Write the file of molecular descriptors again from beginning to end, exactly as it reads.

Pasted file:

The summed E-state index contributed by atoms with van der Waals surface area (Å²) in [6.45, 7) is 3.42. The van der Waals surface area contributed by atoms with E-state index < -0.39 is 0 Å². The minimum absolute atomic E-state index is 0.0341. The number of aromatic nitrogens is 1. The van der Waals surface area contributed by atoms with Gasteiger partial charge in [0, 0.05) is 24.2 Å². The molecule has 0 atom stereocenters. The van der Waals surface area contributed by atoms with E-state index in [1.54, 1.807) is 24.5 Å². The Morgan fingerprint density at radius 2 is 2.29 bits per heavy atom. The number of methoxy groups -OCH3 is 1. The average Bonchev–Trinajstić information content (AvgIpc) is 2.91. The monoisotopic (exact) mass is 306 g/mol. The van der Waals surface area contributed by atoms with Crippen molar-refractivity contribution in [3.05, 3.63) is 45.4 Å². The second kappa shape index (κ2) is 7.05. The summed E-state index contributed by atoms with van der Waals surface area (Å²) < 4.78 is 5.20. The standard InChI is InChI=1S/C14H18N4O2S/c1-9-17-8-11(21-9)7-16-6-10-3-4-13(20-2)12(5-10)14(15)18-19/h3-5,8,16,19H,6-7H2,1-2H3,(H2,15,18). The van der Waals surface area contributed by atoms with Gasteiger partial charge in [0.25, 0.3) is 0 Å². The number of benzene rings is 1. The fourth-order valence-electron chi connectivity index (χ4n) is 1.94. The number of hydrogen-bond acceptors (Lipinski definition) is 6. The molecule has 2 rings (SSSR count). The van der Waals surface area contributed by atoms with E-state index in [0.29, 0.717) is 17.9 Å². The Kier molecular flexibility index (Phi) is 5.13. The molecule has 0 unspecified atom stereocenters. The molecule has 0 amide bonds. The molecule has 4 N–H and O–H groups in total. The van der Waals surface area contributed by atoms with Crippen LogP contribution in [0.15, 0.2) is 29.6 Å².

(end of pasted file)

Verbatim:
The summed E-state index contributed by atoms with van der Waals surface area (Å²) in [6.45, 7) is 3.42. The van der Waals surface area contributed by atoms with E-state index < -0.39 is 0 Å². The minimum absolute atomic E-state index is 0.0341. The number of aromatic nitrogens is 1. The van der Waals surface area contributed by atoms with Gasteiger partial charge in [0, 0.05) is 24.2 Å². The molecule has 0 atom stereocenters. The van der Waals surface area contributed by atoms with E-state index in [1.54, 1.807) is 24.5 Å². The Morgan fingerprint density at radius 2 is 2.29 bits per heavy atom. The number of methoxy groups -OCH3 is 1. The average Bonchev–Trinajstić information content (AvgIpc) is 2.91. The monoisotopic (exact) mass is 306 g/mol. The van der Waals surface area contributed by atoms with Crippen molar-refractivity contribution in [3.05, 3.63) is 45.4 Å². The second kappa shape index (κ2) is 7.05. The summed E-state index contributed by atoms with van der Waals surface area (Å²) < 4.78 is 5.20. The standard InChI is InChI=1S/C14H18N4O2S/c1-9-17-8-11(21-9)7-16-6-10-3-4-13(20-2)12(5-10)14(15)18-19/h3-5,8,16,19H,6-7H2,1-2H3,(H2,15,18). The van der Waals surface area contributed by atoms with Gasteiger partial charge in [0.25, 0.3) is 0 Å². The number of benzene rings is 1. The fourth-order valence-electron chi connectivity index (χ4n) is 1.94. The number of hydrogen-bond acceptors (Lipinski definition) is 6. The molecule has 2 rings (SSSR count). The van der Waals surface area contributed by atoms with E-state index in [0.29, 0.717) is 17.9 Å². The Kier molecular flexibility index (Phi) is 5.13. The molecule has 0 unspecified atom stereocenters. The molecule has 0 amide bonds. The molecule has 4 N–H and O–H groups in total. The van der Waals surface area contributed by atoms with Crippen LogP contribution in [0.15, 0.2) is 29.6 Å².